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Supreme Court leaves country in limbo over federal vaccine mandates

A mandate for large private businesses to make unvaccinated workers get tested weekly for the coronavirus takes effect Monday with the justices keeping oddly quiet after emergency oral arguments.

WASHINGTON (CN) — Businesses all but assured that the Supreme Court would issue guidelines on the new federal vaccine-or-test mandate set to take effect Monday got only crickets, creating national confusion about policy that prompted the justices to hold a special session last week.

The Occupational Safety and Health Administration announced the mandate in November, implicating approximately 84 million workers with a rule that says all large private businesses with over 100 employees would have to require mask wearing and weekly coronavirus testing for any worker not vaccinated against Covid-19. 

President Biden has championed the policy as essential to ending a pandemic that has killed over 800,000 Americans — logic to which Justices Sonia Sotomayor, Stephen Breyer and Elena Kagan all appeared receptive at a rare session of oral arguments on the case Friday. 

The trio are in the minority, however, as their conservative colleagues questioned the federal government's authority to enforce the mandate.

With no word from the court Monday, employers are scrambling to now implement mandate-compliant plans. The testing component of the mandate does not begin until Feb. 9, but starting Monday employers are required to start gathering employee vaccination statuses and require masking.

The practical effect for employers is that they must now set up policies for tracking vaccination statuses, establish records on statuses to send to OSHA, give paid time off to employees to get vaccinated and recover from symptoms, and enforce mask wearing. Some employers might be rolling out these policies today, while others will continue await for a decision from the court.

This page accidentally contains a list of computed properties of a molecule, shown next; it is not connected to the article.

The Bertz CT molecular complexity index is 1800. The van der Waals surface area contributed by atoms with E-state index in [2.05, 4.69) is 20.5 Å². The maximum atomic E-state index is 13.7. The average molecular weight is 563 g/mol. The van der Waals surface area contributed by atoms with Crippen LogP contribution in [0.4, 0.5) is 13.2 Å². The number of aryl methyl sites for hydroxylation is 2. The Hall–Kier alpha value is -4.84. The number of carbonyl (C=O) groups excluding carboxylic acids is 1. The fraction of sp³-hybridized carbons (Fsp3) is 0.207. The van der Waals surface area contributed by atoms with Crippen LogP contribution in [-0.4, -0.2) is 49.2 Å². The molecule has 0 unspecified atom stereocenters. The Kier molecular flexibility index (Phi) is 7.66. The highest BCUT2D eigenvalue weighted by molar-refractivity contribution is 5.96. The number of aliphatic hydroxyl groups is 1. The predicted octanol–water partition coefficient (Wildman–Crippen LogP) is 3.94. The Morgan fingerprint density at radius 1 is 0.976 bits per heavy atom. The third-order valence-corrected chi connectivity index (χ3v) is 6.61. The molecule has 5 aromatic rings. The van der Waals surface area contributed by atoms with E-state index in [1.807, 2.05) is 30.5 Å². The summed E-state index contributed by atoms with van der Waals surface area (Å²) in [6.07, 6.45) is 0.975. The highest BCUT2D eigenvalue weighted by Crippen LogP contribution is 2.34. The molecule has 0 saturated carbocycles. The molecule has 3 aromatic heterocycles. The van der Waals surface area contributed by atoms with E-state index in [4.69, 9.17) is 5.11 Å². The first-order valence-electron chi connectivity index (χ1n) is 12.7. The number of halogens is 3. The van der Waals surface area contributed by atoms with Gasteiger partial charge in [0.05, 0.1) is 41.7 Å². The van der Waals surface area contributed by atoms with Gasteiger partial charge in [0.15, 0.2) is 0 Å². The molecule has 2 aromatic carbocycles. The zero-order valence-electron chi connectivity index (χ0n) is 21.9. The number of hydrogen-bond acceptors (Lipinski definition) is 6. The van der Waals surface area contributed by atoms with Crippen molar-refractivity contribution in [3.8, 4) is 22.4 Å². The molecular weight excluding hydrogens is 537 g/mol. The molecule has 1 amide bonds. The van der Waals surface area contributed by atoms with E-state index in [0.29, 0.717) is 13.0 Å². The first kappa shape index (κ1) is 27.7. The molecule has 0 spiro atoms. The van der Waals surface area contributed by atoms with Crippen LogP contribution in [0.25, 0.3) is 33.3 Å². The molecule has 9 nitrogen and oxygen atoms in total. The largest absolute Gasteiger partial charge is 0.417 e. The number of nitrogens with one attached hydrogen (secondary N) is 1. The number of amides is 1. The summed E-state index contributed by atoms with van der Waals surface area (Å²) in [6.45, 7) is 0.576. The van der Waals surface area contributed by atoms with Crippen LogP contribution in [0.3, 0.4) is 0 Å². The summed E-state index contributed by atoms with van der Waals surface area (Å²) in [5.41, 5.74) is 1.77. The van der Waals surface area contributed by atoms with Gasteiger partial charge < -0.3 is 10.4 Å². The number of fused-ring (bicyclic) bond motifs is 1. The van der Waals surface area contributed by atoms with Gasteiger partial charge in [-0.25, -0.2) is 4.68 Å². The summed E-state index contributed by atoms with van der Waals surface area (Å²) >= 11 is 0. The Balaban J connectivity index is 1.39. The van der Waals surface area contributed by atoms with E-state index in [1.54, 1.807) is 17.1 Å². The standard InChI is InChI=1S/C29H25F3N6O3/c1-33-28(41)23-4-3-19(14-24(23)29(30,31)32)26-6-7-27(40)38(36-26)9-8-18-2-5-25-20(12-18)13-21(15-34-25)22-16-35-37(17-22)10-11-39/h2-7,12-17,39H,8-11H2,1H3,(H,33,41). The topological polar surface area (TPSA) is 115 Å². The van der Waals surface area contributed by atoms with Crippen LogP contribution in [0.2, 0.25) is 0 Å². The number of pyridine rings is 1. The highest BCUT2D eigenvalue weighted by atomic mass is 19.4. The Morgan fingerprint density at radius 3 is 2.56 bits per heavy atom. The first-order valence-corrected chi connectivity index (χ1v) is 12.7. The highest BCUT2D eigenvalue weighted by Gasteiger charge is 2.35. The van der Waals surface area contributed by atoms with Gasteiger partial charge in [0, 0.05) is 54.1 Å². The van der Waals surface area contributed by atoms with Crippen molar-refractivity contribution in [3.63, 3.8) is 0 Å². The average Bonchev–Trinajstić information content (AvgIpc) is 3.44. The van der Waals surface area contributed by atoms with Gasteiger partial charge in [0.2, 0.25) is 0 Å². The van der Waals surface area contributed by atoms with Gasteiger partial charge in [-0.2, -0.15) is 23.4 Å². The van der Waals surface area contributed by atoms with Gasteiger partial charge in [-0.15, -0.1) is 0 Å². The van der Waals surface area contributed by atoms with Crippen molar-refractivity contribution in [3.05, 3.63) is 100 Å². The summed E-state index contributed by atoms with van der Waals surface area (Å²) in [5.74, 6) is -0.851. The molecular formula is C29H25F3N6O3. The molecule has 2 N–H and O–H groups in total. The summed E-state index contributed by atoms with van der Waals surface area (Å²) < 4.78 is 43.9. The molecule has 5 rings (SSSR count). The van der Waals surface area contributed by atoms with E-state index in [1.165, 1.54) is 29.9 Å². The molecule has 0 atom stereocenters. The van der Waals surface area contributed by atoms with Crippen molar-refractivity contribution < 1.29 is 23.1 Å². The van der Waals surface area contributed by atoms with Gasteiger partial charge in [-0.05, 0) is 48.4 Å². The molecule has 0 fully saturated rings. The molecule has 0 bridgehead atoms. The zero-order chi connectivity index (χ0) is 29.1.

Michelle Strowhiro, a partner at McDermott Will & Emery, noted in an email Monday that the court's silence leaves employers unsure whether to roll out new policy "to avoid legal exposure for noncompliance, while knowing that later today or tomorrow that OSHA ETS-compliant policy may become moot."

ETS is short for emergency temporary standard.

Normally a stay in a case would not be the end of the road, but a stay of an emergency rule such as OSHA’s could kill the policy for good. 

Legal challenges have caused employers to have to constantly update their Covid-19 vaccination, testing, and masking policies to mirror the current legal landscape. They also have to contend with sometimes conflicting local, state and federal guidelines. This is further complicated for employers who operate across multiple states. The OSHA mandate would simplify some of that guidance by creating one clear standard to abide by. 

“This decision is even more difficult for employers that operate in states with laws that conflict with the OSHA ETS; if the OSHA ETS is effective, OSHA takes the position that its ETS takes precedent over contrary state or local laws, but if it is stayed those employers must comply with their applicable state and local requirements,” Strowhiro said. 

OSHA has faced legal challenges to its mandate since it was announced in November. The multitude of challenges across the country triggered a lottery process tossing all the cases to the Sixth Circuit where a pause on the mandate was overturned in December. Within days, the Supreme Court was flooded with appeals leading the justices to hear arguments in the case. 

Health care workers at federally funded hospitals are also awaiting the high court's resolution of a rule from the Department of Health and Human Services requiring them to be vaccinated. The mandate temporarily on hold in 25 states because of various lower court rulings would require all health care workers at federally funded facilities to have their first shot or submit their exemption request by Jan. 27 and have their second shot or exemption approval by Feb. 28. 

The justices heard arguments on this case as well Friday, appearing more favorable to a mandate for health care workers based on the government's more clear authority to regulate health-related settings.

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